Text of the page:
With our recent engagement and my complete inability to just be chill, we’ve already booked our wedding venue. It was a fun process and today I’d like to share how we found the space that was so very us.
The first thing to consider is where you want to get married. As in, what city. For some people, this might be obvious. For us, we had to decide between Philadelphia and Long Island (in N’s hometown). After much debate, we decided on Philadelphia. It will be less stressful to plan a wedding where we live. Also, we love Philly!
When choosing a location, it’s also important to consider how that will play in to the overall cost. Long Island is the second most expensive place to get married in the United States (after Manhattan), with an average wedding cost at $57,000! Each piece of the wedding (rentals, catering, flowers, photography) was a little more expensive there.
Are you looking to have your ceremony and your reception in the same location? This definitely changes your options.
Some things to consider: Will that require the use of a separate space within the venue? Is there an additional cost? Is there enough room for both to take place? Can you visualize where the aisle would be and where you’d actually be married in the space?
We wanted our ceremony and reception in the same location and this limited the spaces that would work for us, to some extent.
How many people are on your guest list? Can the space hold that many people? Or, conversely, is the space too large for your guest list? Our venue maxes out at 120 guests. With our guest list of 74, it’s the perfect size for our ceremony, reception, and dance floor.
Oh how city living has changed my perspective on parking! We looked at several center city venue options and found that some only had on-street parking. Yikes! That could be a mess for guests and they could theoretically have to park and walk more than a couple of blocks. The alternative to a lack of parking is to have shuttles run from the hotel to the venue, but that is an added expense.
We opted to go with a slightly pricier venue that has valet parking in the garage right across the street. Problem solved. Still, make sure you are aware of where your guests can park on your big day and how much it will cost you.
Price and Payments
Cost is obviously a very relevant piece of the puzzle when planning a wedding. How much is the venue charging? Our venue was a bit more than we wanted to spend BUT (and this is a big but), we can choose any vendors we want and can buy our own alcohol.
Additionally, our venue was willing to work with us on the deposit cost and payments. Instead of paying half up front, our venue allowed us to pay a smaller amount, with additional payments in March, June, and a final payment in December. Don’t be afraid to negotiate and be up front about what you are able to do!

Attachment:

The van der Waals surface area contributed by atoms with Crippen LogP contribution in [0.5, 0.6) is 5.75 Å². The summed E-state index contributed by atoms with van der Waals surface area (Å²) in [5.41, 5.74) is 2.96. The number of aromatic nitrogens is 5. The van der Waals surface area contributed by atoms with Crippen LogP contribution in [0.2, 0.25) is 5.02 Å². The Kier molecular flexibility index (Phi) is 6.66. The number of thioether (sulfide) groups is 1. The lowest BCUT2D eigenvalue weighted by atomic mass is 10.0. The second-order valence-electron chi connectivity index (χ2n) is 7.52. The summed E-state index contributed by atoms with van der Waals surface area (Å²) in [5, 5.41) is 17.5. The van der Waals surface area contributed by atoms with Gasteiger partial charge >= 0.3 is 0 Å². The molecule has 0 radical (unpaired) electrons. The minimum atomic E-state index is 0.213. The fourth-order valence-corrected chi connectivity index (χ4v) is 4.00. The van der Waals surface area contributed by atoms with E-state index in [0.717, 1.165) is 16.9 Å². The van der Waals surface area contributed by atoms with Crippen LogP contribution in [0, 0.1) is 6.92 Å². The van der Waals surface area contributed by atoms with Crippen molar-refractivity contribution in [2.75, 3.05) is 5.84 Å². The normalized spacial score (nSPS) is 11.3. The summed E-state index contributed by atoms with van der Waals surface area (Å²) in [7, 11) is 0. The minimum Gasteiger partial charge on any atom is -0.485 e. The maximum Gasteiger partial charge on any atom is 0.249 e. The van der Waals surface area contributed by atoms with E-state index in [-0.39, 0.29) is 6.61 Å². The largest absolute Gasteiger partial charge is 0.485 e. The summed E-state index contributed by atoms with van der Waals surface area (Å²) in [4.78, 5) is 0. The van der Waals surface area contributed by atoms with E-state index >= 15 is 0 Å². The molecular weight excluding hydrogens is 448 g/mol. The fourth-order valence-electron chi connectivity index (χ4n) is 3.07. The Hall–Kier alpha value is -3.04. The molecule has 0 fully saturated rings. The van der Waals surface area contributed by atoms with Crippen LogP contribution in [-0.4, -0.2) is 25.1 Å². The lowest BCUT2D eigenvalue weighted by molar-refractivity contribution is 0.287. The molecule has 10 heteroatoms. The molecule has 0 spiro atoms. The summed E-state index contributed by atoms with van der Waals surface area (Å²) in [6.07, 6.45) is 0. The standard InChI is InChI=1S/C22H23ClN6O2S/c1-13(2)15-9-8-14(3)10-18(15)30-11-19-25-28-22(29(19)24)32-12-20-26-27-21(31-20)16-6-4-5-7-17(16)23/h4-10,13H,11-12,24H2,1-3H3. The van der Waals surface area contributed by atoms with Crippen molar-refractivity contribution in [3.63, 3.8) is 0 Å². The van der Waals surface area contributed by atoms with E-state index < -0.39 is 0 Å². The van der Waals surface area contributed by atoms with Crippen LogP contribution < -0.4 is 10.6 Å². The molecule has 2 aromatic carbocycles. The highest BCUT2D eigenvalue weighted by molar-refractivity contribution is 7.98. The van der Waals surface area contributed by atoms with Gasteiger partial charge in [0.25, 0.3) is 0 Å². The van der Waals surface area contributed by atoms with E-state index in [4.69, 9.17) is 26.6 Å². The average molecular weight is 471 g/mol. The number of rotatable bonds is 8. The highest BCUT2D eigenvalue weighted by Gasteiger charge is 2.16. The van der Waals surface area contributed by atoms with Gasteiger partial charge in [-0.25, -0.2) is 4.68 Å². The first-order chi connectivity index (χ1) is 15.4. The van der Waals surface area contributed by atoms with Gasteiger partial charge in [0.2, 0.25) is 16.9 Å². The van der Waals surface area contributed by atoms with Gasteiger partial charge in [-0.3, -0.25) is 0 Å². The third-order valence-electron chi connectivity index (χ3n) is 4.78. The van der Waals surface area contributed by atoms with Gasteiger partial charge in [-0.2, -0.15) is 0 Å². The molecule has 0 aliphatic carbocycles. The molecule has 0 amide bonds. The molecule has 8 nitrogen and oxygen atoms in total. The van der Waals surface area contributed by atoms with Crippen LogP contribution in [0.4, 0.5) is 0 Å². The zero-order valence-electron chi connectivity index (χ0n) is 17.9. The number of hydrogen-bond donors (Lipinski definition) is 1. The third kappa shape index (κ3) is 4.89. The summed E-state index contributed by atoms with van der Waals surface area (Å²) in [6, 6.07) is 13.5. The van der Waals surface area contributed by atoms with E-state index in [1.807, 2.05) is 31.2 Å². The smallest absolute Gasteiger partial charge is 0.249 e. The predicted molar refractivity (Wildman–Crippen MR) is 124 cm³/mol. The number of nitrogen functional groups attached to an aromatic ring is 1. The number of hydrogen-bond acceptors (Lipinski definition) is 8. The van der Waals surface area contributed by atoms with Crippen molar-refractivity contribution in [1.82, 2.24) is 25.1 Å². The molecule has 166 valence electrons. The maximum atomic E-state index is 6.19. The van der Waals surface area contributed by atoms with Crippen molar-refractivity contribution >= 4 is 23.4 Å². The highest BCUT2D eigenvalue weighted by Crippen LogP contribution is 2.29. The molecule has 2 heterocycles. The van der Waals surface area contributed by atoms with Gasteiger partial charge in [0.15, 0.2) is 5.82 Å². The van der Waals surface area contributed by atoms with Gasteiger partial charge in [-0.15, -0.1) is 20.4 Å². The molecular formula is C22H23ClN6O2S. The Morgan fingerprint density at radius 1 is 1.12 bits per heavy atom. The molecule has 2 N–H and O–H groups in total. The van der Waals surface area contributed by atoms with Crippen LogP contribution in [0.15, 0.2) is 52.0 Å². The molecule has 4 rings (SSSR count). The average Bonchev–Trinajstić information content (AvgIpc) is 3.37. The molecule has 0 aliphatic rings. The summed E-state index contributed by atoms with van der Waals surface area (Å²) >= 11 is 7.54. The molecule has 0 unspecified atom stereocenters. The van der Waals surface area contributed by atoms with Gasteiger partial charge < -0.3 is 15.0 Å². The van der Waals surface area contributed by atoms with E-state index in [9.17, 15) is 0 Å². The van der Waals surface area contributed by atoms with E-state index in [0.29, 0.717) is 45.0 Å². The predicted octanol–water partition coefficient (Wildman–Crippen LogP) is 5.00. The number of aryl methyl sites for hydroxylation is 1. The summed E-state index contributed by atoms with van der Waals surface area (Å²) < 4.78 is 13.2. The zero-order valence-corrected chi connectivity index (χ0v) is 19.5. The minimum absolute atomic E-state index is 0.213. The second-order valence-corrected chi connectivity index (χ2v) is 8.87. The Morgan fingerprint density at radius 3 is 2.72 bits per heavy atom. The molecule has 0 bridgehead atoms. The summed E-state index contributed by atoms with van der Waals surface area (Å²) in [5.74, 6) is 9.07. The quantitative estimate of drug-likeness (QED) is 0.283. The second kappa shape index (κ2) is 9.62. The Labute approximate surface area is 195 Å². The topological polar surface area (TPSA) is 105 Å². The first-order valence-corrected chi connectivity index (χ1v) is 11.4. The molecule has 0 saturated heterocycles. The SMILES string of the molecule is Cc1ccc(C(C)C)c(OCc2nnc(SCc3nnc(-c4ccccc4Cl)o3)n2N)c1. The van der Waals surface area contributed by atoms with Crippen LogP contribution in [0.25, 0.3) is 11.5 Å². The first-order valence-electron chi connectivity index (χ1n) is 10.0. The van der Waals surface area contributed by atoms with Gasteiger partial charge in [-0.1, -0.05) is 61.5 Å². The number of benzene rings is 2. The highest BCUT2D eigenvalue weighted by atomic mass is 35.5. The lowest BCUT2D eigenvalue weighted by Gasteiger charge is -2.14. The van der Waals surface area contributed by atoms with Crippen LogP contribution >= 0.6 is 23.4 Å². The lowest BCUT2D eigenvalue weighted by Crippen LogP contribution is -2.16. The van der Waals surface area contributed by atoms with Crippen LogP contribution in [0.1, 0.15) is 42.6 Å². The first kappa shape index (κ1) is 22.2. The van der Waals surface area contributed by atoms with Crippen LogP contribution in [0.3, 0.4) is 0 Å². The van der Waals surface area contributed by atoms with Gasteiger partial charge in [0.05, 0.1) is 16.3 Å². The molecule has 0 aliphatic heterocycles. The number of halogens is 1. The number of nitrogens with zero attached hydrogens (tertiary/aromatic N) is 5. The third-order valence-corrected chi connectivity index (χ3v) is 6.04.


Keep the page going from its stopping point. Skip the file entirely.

Vendor restrictions can completely change the cost of a venue space. For instance, your venue could be reasonably priced, but if they only allow you to work with one caterer who charges $100/plate? Well now it isn’t so reasonable.
As I said above, the venue we chose allows us to choose our own caterer and bring our own alcohol. Buying and bringing in your own alcohol is such a huge money saver vs. a per person cost of say $35/hour for the first hour and $6/hour for each additional hour for an open bar (an actual quote that I got, bringing the alcohol total to about $4,300). With a little Googling I found that for 74 people, we’ll need around $1,000 worth of alcohol, purchased in bulk from BJ’s (similar to Costco).
Is it available on the date you want? Or, like us, maybe you kind of don’t care about the date and they’ve got one that sounds good.
The responsiveness and flexibility of the management of the venue will certainly change the planning experience. One of the first things that stood out to me about our venue management is that they were quick to respond to emails and have been nothing but friendly and flexible. Trust your gut. If you feel like you trust the management and you’d enjoy working with them, that’s a good sign.
And finally, atmosphere. How does it look? What is the vibe you want for your wedding? Take a look through your Pinterest wedding page (come on, you know you have one – here’s mine), and see what types of spaces you’ve pinned. When you look at a venue, you’ll probably be able to visualize what you can do with the space. If those images come to you quickly and make you smile, you’re probably headed in the right direction.
We wanted something different. We wanted non-traditional. So instead of looking just for wedding venue, we looked for alternative spaces. We wound up booking a photography studio. Sure, they have weddings there. But that is not the primary purpose of the space. Don’t be afraid to ask about having a wedding in a space that has nothing about weddings on their website.
If you are looking for a less traditional wedding location, I’d suggest an alternative method. Using your old friend Google, check out wedding photographers in your area. More than likely those photographers have a blog where they show photos and details of recent weddings. This is a goldmine of fabulous vendor and wedding venue ideas.
If this seems like a lot to think about, it is! Don’t be intimidated. Here’s a quick step by step.
1. Make a list of all the places you would consider, based on your online research, and make some calls / send some emails.
2. Ask about pricing, what is included (tables & chairs, for instance), and catering restrictions. Most venues know what questions you are going to ask and provide you that information without you even asking (all of the venues I emailed and called did).
3. Once you’ve narrowed it down by price, schedule some site visits.
4. When you’re in the place, you’ll probably know.
Linking up with Nicole